Tuesday, May 27, 2008

Hunger Through the Lens of the World

Many shocking pictures full of atrocities against mankind and animals filter into our consciousness every day through the media or Internet. I sometimes wonder if many of us become desensitized after awhile, as one is prone to do, when the bombardment of images, however reprehensible they may be, tend to become. Yet, all one needs to do is to take one look – just one single look – at this photo and I wager that even the hardest of hearts would crumble and weep at the mere sight.

I came across this photograph a few days ago while surfing the Internet. This haunting photo of a famine stricken child was the 1994 Pulitzer Prize winning photo that depicted the Sudan famine in all of its rawness and horror. It was taken by freelance photographer Kevin Carter (1961-1994), who dedicated his career to covering ongoing conflict in his native South Africa. This child was struggling to crawl towards an U.N. food camp located a kilometer away. Whether she made it or not, no one ever knew as the photographer left as soon as the photo was taken. The image of the vulture waiting for the child to die against her visible struggle, pain and unbearable weakness electrocuted my senses. I read somewhere that the photographer did not come to her aid. This is unsettling, yet I don't know if the child was alone or with a group walking towards the camp therefore I feel I cannot comment. The only thing I do know is that the photographer committed suicide three months later due to depression. This is not hard to imagine. For me, this photo that I was unfamiliar with, automatically shifted something within me. And I am numb and left to ask once again: How can this be?

Now, I am not unfamiliar with the atrocities made against mankind or the famine that is common in many countries around the world. I do not live in an ignorant bubble nor bury my head in the ground when something unnerving to my senses happens to jolt. But, like many, I believe a part of me had become used to the abundance of images given us daily to waken our sense of compassion, to educate us, and to jolt us into action. Yes, each image leaves a mark and makes us question and douses our hearts with more knowledge and compassion, but none like that initial shock that we first experienced. This picture brought it all back to me to that first time – that first time when I lived naively in a world where I thought looking after your fellow human being reigned; that first time when I was young in age and did not yet fully comprehend the evil that existed in this world; that first time when the hideousness of this world raped my soul leaving it traumatized forever more.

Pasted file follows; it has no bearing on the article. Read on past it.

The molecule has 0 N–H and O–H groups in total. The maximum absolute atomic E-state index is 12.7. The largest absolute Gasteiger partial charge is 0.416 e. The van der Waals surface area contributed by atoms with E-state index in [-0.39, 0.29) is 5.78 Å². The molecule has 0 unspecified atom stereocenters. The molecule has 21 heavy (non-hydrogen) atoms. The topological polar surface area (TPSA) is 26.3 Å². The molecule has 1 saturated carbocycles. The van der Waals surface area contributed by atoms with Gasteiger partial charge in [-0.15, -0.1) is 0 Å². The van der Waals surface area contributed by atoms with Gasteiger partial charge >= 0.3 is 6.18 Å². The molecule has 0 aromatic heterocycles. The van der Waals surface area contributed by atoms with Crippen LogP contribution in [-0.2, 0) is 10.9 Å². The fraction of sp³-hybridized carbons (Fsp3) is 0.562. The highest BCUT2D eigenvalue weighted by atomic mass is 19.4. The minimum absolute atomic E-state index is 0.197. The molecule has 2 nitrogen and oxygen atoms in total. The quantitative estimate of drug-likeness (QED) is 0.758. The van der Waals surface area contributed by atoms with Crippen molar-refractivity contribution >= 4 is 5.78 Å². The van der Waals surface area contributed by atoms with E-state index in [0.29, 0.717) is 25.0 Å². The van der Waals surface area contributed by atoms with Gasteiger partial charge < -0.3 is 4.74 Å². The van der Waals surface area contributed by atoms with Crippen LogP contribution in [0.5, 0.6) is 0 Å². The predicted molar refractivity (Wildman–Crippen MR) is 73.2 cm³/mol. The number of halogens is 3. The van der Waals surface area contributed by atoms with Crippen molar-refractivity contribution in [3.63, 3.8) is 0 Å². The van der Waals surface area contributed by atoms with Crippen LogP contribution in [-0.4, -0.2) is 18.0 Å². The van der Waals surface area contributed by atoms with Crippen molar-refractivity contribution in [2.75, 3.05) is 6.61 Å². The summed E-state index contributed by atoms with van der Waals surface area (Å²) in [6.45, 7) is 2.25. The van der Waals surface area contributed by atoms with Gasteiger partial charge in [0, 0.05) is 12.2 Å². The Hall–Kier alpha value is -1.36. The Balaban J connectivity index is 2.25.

I saw this photo two days ago. Since then, I have not been able to erase the image from my mind during day nor night. It is not because I have seen pictures of starving children before and not been affected by them. No. They've made an impression as well. But this picture with the vulture waiting for its meal, is beyond horrific. This absolutely, positively, rawly and powerfully jolts. And if you were to ask me if I would want to erase this image from my mind, my answer would simply be No. Because this is our world's reality in all of its ugliness and heartlessness. Perhaps I am not smart enough to understand certain things, this being one of them. How is it that in this world that produces enough food to feed its entire planet finds itself in this situation? Yes, politics, I understand. Well, politics be damned. How can people in charge of that nation allow this to happen? I am betting they were all very well fed and quite satiably rotund while the rest of their people withered away in starvation. I can't fathom this folks, never have, never will. I see this photo and want to scream but instead are left speechless and numb. It is a sad fact of life; it is a sad look into the capability of our inhumanity.

And so I am therefore left to question my ability to effect a change realizing that I am a mere speck in something so much bigger than myself. And how can I begin doing that? Well simply by staying aware of the world's problems and not developing a blind spot nor a desensitized heart and by helping in any way I can.